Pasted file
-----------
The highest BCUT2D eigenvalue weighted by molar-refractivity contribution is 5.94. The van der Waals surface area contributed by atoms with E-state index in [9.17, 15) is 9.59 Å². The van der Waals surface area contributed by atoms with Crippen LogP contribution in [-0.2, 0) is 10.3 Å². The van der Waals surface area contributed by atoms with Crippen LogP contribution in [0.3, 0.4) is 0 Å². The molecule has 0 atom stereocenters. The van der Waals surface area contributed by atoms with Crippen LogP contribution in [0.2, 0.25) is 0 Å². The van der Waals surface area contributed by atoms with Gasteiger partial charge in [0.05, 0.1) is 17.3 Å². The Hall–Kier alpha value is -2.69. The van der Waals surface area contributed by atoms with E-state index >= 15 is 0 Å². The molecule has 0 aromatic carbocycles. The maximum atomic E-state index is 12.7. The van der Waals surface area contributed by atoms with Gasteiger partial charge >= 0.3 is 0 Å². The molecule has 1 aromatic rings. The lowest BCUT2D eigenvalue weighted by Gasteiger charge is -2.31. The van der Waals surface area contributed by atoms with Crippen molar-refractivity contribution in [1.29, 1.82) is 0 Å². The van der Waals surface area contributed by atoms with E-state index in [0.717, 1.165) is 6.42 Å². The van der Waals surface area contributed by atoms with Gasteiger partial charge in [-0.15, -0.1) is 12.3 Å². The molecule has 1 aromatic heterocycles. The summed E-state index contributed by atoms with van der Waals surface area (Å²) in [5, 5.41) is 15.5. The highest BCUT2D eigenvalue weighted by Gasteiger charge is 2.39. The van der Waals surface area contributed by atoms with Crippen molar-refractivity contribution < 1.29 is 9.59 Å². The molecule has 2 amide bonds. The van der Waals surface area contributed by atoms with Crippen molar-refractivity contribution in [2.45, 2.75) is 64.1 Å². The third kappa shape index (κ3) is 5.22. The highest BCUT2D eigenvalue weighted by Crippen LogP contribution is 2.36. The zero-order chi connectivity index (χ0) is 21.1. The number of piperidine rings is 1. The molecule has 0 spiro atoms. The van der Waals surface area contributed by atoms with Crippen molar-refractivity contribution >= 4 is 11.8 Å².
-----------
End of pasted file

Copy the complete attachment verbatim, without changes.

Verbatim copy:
The highest BCUT2D eigenvalue weighted by molar-refractivity contribution is 5.94. The van der Waals surface area contributed by atoms with E-state index in [9.17, 15) is 9.59 Å². The van der Waals surface area contributed by atoms with Crippen LogP contribution in [-0.2, 0) is 10.3 Å². The van der Waals surface area contributed by atoms with Crippen LogP contribution in [0.3, 0.4) is 0 Å². The molecule has 0 atom stereocenters. The van der Waals surface area contributed by atoms with Crippen LogP contribution in [0.2, 0.25) is 0 Å². The van der Waals surface area contributed by atoms with Gasteiger partial charge in [0.05, 0.1) is 17.3 Å². The Hall–Kier alpha value is -2.69. The van der Waals surface area contributed by atoms with E-state index >= 15 is 0 Å². The molecule has 0 aromatic carbocycles. The maximum atomic E-state index is 12.7. The van der Waals surface area contributed by atoms with Gasteiger partial charge >= 0.3 is 0 Å². The molecule has 1 aromatic rings. The lowest BCUT2D eigenvalue weighted by Gasteiger charge is -2.31. The van der Waals surface area contributed by atoms with Crippen molar-refractivity contribution in [1.29, 1.82) is 0 Å². The van der Waals surface area contributed by atoms with E-state index in [0.717, 1.165) is 6.42 Å². The van der Waals surface area contributed by atoms with Gasteiger partial charge in [-0.15, -0.1) is 12.3 Å². The molecule has 1 aromatic heterocycles. The summed E-state index contributed by atoms with van der Waals surface area (Å²) in [5, 5.41) is 15.5. The highest BCUT2D eigenvalue weighted by Gasteiger charge is 2.39. The van der Waals surface area contributed by atoms with Crippen molar-refractivity contribution < 1.29 is 9.59 Å². The molecule has 2 amide bonds. The van der Waals surface area contributed by atoms with Crippen molar-refractivity contribution in [2.45, 2.75) is 64.1 Å². The third kappa shape index (κ3) is 5.22. The highest BCUT2D eigenvalue weighted by Crippen LogP contribution is 2.36. The zero-order chi connectivity index (χ0) is 21.1. The number of piperidine rings is 1. The molecule has 0 spiro atoms. The van der Waals surface area contributed by atoms with Crippen molar-refractivity contribution >= 4 is 11.8 Å².